There was once a great king of England who was called Wil-liam the Con-quer-or, and he had three sons. One day King Wil-liam seemed to be thinking of something that made him feel very sad; and the wise men who were about him asked him w... Read more of THE SONS OF WILLIAM THE CONQUEROR at Stories Poetry.comInformational Site Network Informational

The Giant Gods


Source: Myths & Legends Of Our New Possessions & Protectorate

Gods and demi-gods as vast as their mountains are celebrated in the
traditionary chants of the Hawaiians. While the largest island in the
group seems to have been their favorite residence, it was the easiest
thing imaginable to move, since they had only to step on board of
their enchanted canoes and make a wish and they were at once wafted
to any port they desired. A few of them did not need any canoes:
they were of such height they could step from island to island,
and could wade through the deepest oceans without submerging their
heads. Kana would often straddle from Kauai to Oahu, like a colossus
of Rhodes, and when a king of Kahiki, who was keeper of the sun,
undertook to deprive the people of it, because of some slight, Kana
waded across the sea and forced that king to behave himself instanter;
then, having seen the light properly placed in the sky, he spread
his breech-clout over a few acres of volcano to dry, and took a nap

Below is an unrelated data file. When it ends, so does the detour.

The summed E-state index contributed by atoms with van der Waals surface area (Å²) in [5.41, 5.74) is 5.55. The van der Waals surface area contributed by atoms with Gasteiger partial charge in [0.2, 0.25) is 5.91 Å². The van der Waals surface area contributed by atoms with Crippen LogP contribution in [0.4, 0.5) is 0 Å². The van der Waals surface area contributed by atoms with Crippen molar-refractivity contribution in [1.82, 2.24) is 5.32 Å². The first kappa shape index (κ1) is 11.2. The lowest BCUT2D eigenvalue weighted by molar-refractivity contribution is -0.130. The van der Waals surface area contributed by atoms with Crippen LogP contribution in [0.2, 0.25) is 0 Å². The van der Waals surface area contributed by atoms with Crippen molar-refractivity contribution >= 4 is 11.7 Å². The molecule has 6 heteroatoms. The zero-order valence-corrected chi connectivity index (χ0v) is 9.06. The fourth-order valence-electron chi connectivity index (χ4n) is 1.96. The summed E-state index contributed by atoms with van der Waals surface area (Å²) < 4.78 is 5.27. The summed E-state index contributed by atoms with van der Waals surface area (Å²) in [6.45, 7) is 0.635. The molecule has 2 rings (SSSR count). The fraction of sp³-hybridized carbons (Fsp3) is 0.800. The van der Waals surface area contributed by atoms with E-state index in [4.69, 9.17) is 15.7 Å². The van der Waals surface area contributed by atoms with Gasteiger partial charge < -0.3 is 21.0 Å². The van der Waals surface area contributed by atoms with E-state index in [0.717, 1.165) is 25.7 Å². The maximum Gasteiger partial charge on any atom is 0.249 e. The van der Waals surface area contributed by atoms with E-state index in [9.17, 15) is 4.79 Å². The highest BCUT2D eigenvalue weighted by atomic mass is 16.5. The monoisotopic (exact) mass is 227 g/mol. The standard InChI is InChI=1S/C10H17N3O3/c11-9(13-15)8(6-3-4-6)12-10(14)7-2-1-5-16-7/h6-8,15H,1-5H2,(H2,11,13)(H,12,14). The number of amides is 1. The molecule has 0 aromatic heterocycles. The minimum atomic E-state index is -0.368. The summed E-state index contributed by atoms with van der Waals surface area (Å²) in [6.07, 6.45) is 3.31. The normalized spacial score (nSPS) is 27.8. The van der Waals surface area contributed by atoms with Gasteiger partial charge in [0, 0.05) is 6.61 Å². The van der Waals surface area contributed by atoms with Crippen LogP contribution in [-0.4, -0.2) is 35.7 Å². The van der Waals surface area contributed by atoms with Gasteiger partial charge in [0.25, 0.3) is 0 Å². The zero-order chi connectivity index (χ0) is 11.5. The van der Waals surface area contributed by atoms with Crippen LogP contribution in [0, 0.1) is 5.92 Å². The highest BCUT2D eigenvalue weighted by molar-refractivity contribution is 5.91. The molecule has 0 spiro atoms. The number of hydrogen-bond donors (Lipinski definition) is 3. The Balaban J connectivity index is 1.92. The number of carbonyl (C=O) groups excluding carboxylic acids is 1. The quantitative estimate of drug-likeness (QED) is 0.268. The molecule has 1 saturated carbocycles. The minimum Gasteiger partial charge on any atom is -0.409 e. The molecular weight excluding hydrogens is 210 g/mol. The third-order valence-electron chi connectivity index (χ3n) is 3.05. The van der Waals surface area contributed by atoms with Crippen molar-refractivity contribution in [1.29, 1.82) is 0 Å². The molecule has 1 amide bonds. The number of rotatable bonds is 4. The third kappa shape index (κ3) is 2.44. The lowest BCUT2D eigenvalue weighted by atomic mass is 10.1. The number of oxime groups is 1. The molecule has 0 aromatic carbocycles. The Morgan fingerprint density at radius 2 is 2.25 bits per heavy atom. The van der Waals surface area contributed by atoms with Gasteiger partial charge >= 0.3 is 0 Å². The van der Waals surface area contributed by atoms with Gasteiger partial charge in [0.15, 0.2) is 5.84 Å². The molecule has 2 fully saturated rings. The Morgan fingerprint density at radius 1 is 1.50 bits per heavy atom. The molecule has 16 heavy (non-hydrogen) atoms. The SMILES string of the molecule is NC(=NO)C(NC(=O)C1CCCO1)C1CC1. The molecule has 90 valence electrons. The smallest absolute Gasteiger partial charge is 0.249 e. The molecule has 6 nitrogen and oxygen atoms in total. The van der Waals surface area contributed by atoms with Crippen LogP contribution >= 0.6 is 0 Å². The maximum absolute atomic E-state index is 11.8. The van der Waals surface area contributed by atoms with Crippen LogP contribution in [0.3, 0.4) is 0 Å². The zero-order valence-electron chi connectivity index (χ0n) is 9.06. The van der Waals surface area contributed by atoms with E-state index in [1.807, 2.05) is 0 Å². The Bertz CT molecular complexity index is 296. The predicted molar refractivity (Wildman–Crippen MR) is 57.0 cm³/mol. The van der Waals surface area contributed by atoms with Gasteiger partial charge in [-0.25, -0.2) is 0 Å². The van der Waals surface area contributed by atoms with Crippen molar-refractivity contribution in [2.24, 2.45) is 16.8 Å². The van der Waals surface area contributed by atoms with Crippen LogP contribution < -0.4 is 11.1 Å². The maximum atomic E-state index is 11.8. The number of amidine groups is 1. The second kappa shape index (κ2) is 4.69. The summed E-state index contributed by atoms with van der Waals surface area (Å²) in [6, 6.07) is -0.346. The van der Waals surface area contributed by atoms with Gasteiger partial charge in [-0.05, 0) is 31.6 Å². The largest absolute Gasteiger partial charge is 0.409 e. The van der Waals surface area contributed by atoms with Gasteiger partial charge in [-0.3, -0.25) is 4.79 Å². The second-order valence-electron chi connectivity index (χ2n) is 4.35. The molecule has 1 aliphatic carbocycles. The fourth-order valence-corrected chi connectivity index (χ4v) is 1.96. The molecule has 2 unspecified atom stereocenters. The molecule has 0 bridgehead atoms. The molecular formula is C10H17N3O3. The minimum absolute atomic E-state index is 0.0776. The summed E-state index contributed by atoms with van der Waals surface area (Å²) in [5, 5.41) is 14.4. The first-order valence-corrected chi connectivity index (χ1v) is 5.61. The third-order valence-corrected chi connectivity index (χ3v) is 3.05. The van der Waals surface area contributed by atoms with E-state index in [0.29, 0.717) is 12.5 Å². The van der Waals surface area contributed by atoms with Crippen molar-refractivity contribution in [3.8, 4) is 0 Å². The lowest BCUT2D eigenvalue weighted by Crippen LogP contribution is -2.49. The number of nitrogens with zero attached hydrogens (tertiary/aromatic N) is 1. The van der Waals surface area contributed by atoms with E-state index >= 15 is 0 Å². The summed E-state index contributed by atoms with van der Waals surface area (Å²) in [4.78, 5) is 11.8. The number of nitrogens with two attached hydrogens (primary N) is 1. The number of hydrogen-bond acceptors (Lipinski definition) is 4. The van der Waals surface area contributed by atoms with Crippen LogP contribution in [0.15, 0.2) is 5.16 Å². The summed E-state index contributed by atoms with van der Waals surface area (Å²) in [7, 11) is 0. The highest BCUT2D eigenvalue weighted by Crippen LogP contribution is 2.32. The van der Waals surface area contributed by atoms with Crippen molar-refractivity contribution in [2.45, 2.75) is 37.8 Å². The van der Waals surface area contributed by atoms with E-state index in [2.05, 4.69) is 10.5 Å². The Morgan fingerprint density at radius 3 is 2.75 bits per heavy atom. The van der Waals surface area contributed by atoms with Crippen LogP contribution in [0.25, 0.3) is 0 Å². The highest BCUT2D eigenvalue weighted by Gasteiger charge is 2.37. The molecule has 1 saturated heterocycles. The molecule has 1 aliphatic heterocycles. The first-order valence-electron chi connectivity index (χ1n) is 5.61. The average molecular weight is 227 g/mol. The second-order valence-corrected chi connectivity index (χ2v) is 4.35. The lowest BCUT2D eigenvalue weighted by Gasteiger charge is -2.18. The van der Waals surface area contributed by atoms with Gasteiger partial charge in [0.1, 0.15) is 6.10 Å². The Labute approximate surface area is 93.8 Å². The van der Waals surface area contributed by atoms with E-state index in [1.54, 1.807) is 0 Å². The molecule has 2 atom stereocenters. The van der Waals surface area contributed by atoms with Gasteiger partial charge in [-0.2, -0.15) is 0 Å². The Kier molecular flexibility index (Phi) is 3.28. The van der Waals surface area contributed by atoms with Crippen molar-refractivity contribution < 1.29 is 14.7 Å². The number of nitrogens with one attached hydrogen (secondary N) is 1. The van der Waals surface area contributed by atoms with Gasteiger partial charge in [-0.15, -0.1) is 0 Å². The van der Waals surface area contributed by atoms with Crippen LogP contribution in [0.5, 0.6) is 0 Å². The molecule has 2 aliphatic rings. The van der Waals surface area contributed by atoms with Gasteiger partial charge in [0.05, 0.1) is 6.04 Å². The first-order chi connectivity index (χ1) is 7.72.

on a mile or so of lava bed. This deity had the power of compressing
himself into a small space, and likewise of pulling himself out to
any desired length, like an accordion, so that there was not water
in the eight seas deep enough to drown him.

And Maui, the demi-god, was even more tremendous in his bulk. Whales
were his playthings, and sharks were minnows beside him. He had to
swim in water that reached only to his waist, because there was no
deeper, and even then his head was circled by clouds. He had a wife
of an immensity comparable to his own. Once, while busily beating
out a piece of bark-cloth, the sun sank low before she had finished
her task. Like the excellent housewife that she was, she did not wish
the day to end on work unfinished, so, at her request, Maui reached
out into the west, seized the sun, without burning his fingers much,
pulled it back to noon and held it there for two or three hours while
the making of the cloth proceeded. Then it resumed its journey through
the heavens, and has kept excellent time ever since.

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